INL’s Gan recognized for nuclear research

Jian Gan, seen here looking through a microscope at the Center for Advanced Energy Studies, earlier this month was awarded the Exceptional Scientific Achievement Award from Idaho National Laboratory. Pat Sutphin /

Idaho National Laboratory scientist Jian Gan talks about his research on nuclear fuel and fiber-optic sensors Thursday at the Center for Advanced Energy Studies. Pat Sutphin /

Jian Gan discusses his work researching the structures of irradiated nuclear fuels. The research is often conducted using a high-powered microscope, such as this transmission electron microscope, located at INL’s Center for Advanced Energy Studies. INL has several of these large microscopes, which can cost millions of dollars apiece. Pat Sutphin /

Some nuclear scientists specialize strictly in developing better fuels. Others focus on improving structural materials, such as steel, that make up the guts of a reactor.

Jian Gan, 56, has made his Idaho National Laboratory career with big breakthroughs in both worlds. Earlier this month his 14-year track record at INL landed him the lab’s prestigious Exceptional Scientific Achievement Award.

“I use knowledge from both sides, and combine it together,” Gan said in a Thursday interview. “(I) have a clear understanding of, ‘What’s the problem?’ ‘What’re the challenges here?’ And then (I) design something unique and applicable to this environment.”

Gan took an interesting path to the lab. He grew up in Shanghai and graduated from a top school, Fudan University, with a degree in physics. He was hired to teach physics at the school, a position he held for eight years. But at 30, he was ready to move on, and the U.S. became the obvious destination.

“I came to the United States because I realized I need to fully develop,” Gan said. “I see the people around me, and I think maybe there’s not lots of chances for me to grow. And I know all the smart scientists and engineers are here in this country.”

That growth came with a master’s in physics from Central Michigan University, then a Ph.D. in nuclear engineering from the University of Michigan, where he developed his expertise in fuels. He was almost 40 by the time he graduated, but the payoff was clear: “I didn’t look for a job, they looked for me.”

Indeed, after a short stint at a different laboratory, INL recruiters soon came calling.

Gan spends most of his days conducting research at the Electron Microscopy Lab, located at the Materials and Fuels Complex west of Idaho Falls. He often works with massive, $2 million microscopes that can examine tiny specimens of irradiated nuclear fuel down to the atomic level.

“Twenty years ago, people working in nuclear fuel development — everyone wanted to have the information we’re looking for today,” he said. “But at that time, it could only be a dream, because technically it was too hard to get this information.”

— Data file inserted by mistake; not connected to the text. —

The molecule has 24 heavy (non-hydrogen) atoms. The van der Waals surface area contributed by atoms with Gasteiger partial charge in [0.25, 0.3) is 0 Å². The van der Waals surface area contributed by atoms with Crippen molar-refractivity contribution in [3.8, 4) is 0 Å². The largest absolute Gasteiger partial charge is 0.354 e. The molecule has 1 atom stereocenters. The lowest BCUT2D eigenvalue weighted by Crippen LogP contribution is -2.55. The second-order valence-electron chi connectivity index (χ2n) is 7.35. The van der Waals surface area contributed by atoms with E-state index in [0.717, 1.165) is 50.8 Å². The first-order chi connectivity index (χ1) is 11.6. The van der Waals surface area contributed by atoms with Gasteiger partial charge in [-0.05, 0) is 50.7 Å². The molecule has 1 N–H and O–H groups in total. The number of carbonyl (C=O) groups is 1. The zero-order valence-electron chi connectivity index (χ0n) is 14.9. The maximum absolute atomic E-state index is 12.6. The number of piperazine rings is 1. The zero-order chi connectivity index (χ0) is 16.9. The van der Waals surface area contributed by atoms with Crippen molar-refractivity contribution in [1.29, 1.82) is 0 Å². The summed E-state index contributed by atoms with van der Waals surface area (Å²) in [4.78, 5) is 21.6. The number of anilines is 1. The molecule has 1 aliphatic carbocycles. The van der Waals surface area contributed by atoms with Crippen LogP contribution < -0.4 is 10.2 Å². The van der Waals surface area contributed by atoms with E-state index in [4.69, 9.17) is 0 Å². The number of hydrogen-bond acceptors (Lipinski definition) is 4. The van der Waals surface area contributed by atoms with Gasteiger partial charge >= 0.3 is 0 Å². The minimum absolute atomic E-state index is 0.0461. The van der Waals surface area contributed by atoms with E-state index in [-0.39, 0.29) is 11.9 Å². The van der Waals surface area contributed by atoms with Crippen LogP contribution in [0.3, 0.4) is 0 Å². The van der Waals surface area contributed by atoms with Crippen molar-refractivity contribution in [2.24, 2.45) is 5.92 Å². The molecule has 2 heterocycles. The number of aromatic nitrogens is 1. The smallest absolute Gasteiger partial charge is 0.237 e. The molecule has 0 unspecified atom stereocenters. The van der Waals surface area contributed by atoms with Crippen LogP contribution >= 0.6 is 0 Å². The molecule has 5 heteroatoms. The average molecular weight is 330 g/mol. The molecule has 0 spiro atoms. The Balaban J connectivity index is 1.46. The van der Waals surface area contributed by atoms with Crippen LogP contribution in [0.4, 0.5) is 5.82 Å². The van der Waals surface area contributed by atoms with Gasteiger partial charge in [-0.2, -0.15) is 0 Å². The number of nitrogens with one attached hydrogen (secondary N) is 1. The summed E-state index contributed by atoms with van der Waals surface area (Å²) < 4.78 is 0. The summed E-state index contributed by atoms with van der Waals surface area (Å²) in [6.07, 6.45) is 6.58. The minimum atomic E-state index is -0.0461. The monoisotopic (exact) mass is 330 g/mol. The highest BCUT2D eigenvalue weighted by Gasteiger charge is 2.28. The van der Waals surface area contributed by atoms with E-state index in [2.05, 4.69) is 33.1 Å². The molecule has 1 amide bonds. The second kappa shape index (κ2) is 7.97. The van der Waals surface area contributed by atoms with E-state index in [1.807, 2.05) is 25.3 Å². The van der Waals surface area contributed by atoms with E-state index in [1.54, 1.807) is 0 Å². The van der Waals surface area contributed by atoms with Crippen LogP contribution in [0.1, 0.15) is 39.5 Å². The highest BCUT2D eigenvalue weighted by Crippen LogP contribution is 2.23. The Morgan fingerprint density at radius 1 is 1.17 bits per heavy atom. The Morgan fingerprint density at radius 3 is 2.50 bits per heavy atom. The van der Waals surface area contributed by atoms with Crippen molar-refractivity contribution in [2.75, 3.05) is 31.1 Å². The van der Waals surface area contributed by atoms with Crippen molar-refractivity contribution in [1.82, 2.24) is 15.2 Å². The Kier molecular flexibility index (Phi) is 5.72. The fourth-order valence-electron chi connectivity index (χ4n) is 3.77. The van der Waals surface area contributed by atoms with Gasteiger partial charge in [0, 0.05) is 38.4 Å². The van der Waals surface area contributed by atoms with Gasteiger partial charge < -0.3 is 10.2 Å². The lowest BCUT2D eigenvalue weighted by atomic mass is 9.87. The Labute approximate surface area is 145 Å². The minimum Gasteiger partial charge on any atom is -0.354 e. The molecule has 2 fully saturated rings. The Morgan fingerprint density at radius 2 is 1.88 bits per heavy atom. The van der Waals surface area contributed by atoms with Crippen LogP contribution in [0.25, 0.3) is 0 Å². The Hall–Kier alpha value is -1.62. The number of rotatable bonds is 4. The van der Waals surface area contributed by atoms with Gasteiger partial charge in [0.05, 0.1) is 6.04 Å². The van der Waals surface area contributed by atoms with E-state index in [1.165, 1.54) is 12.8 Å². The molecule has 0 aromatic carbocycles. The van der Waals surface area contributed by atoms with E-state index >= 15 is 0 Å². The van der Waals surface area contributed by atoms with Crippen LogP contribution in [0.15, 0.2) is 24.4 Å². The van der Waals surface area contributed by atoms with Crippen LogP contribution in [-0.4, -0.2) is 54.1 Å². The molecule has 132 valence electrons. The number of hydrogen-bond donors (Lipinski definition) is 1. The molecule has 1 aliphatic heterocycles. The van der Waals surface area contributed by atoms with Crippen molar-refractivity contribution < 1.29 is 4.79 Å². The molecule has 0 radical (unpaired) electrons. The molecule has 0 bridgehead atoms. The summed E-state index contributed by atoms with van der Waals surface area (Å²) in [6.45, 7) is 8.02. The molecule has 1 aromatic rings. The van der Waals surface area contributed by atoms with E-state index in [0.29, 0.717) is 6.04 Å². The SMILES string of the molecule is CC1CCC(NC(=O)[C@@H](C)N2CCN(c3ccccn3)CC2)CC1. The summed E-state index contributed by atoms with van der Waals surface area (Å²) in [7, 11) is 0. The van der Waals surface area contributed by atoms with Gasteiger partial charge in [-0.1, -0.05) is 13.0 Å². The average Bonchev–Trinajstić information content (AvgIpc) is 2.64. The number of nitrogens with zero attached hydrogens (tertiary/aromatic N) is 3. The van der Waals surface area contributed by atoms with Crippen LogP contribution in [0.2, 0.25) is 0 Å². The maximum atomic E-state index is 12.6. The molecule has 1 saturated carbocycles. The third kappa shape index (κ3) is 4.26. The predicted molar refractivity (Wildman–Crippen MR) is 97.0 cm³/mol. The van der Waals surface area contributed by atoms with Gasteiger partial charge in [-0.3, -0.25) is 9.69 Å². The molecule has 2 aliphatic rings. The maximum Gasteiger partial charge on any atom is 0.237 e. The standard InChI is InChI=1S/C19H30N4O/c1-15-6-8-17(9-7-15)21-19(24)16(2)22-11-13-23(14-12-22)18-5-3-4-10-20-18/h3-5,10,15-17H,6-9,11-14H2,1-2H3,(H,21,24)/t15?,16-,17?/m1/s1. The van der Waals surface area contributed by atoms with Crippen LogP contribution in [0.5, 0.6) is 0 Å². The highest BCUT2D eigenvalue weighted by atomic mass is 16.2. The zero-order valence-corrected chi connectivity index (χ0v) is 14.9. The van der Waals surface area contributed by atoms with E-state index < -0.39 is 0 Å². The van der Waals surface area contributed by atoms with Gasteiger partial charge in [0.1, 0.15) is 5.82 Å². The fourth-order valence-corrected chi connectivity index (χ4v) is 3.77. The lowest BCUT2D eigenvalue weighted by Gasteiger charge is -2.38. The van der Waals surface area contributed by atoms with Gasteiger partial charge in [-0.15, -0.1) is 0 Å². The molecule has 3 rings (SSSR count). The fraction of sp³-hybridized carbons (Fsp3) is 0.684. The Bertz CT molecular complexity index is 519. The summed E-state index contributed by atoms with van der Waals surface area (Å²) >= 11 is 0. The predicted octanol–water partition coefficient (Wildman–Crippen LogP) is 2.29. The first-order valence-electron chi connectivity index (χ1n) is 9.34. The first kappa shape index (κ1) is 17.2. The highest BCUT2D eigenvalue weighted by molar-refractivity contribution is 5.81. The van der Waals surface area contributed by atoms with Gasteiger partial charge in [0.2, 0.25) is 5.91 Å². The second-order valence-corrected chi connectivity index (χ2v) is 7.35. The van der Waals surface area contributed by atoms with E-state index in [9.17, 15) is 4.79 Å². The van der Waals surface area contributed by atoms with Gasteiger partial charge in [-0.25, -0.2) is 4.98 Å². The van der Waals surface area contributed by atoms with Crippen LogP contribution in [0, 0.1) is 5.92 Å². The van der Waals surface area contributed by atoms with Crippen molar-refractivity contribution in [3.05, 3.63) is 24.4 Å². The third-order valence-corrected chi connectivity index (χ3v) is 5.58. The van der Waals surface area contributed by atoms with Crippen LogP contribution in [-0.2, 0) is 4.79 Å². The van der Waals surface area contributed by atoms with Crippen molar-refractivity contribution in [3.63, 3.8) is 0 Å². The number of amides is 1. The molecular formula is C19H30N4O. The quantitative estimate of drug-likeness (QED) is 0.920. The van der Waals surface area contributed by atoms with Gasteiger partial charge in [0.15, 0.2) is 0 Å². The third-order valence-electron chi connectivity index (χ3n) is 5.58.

For one recent project, Gan investigated the internal structure of a type of nuclear fuel known as u-moly — low-enrichment fuel made up of both uranium and molybdenum. He found the “superstructure” of the fuel makes it ideal for use in small university research reactors, or for isotope production for cancer treatments. Little bubbles formed in the fuel in a “very orderly way, not out of control.”

“You can see how the nuclear fuel began as a piece of solid, and at the end it looks like a piece of sponge,” Gan said.

In another project, Gan has been working to develop a fiber-optic sensor that could take exact temperature measurements inside a reactor. Such a sensor, he hopes, will help conduct more precise experiments on new types of reactor fuels and materials that are conducted at INL’s Advanced Test Reactor.

Gan also is researching the materials that need to be used to construct the next generation of nuclear reactors, some of which will operate at extremely high temperatures.

“We try to explore new materials, because you want to push the temperature so high,” Gan said. “When you want to push a reactor up to 800 degrees Celsius, or higher, you don’t have a choice to use metal. You have to use ceramic.”

Mitch Meyer, one of Gan’s colleagues at the Materials and Fuels Complex, said he’s watched Gan put his unusually wide area of expertise to work on many of the lab’s most “instrumental” scientific contributions.

“Over the course of his career, Jian has applied his broad knowledge to help improve the performance of fuels and material systems,” Meyer said in an email. “We’re lucky to have him on our team.”

When Gan returns to Shanghai each year, he tells people he now lives in a city of about 50,000 people. They tell him Idaho Falls sounds like a “small village.” But Gan said he’s come to love it in eastern Idaho. He begins feeling anxious to return when he spends more than a week or two in the city of more than 20 million.

“I enjoy working in this environment, and I’ve enjoyed the work at INL, and it’s given me lots of opportunity,” he said. “And I still have a strong interest to develop the new knowledge, the new product.”

Luke Ramseth can be reached at 542-6763. Twitter: @lramseth